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Elm Weekly Drip #7 [05.13.2016]

Structuring larger Elm apps, creating web components that use Elm internally, how languages can encourage productivity by being difficult, a blip on a Radar, and $$$$.

  • Luke Westby made a W3C Custom Element that hosts an Elm application. Then he learned that Ossi Hanhinen did it a year ago.
  • Kris Jenkins discusses How I Structure Elm Apps. He wrote this hoping to help ease people's transition from play projects to larger apps, by providing a pattern that's worked for him. NOTE: This is from the 0.16 days, so I'm not sure how much of this is directly applicable. The higher level concepts certainly are.
  • Worst Practices Should Be Hard attempts to persuade you that Haskell helps people write better software by aligning short-term incentives with long-term incentives. I actually love the argument, and someone on the Mailing List mentioned that Elm seems to keep all of the pros of Haskell that this article discusses, while also fixing a few of the cons. NOTE: I think that since 0.17, Elm's gotten better in this regard, but there are still a lot of instances of people using Cmd to trigger updates from within an existing update, when they could just call the update function and not rely on side effects for that behaviour. This is a place that I think newcomers (and even some experienced Elm developers) still suffer, and it's a place I wish people would get more rigorous about their solutions.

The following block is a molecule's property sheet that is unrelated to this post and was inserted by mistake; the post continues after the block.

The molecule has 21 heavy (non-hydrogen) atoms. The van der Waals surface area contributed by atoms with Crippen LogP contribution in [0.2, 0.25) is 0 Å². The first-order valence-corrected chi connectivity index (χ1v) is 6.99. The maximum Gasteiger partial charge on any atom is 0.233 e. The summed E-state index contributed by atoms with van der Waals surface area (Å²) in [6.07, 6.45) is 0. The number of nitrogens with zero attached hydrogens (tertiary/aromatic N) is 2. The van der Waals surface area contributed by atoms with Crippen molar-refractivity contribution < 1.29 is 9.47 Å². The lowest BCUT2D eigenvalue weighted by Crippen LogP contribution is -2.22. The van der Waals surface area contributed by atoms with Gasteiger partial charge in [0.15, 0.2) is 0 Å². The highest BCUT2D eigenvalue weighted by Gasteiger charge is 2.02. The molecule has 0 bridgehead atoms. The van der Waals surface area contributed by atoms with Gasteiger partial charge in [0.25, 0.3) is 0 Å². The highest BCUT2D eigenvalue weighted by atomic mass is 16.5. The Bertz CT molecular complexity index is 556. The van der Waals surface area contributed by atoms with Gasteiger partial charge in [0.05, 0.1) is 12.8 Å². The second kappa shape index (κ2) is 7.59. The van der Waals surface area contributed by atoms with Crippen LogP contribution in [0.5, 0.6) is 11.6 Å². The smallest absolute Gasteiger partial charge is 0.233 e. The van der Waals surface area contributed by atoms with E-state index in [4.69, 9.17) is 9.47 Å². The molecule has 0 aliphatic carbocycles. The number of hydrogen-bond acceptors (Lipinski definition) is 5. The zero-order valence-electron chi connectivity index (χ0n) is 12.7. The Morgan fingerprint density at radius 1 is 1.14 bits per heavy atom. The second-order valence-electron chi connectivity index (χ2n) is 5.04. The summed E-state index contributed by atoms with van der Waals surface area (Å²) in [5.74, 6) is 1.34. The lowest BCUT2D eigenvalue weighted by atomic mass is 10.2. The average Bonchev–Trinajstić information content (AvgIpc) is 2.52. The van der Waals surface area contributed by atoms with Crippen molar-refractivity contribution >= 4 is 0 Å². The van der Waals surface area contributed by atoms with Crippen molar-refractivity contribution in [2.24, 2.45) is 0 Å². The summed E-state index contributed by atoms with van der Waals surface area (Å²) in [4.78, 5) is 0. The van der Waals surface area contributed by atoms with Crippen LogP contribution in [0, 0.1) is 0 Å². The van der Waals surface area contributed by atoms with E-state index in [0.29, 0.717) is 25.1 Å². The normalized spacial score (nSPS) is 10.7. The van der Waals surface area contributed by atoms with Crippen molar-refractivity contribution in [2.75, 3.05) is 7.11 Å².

• ThoughtWorks' Technology Radar places Elm in the Assess category now.
  • Thomas Coopman discusses Modelling money in Elm. It's a fun exploration of modelling money with Types.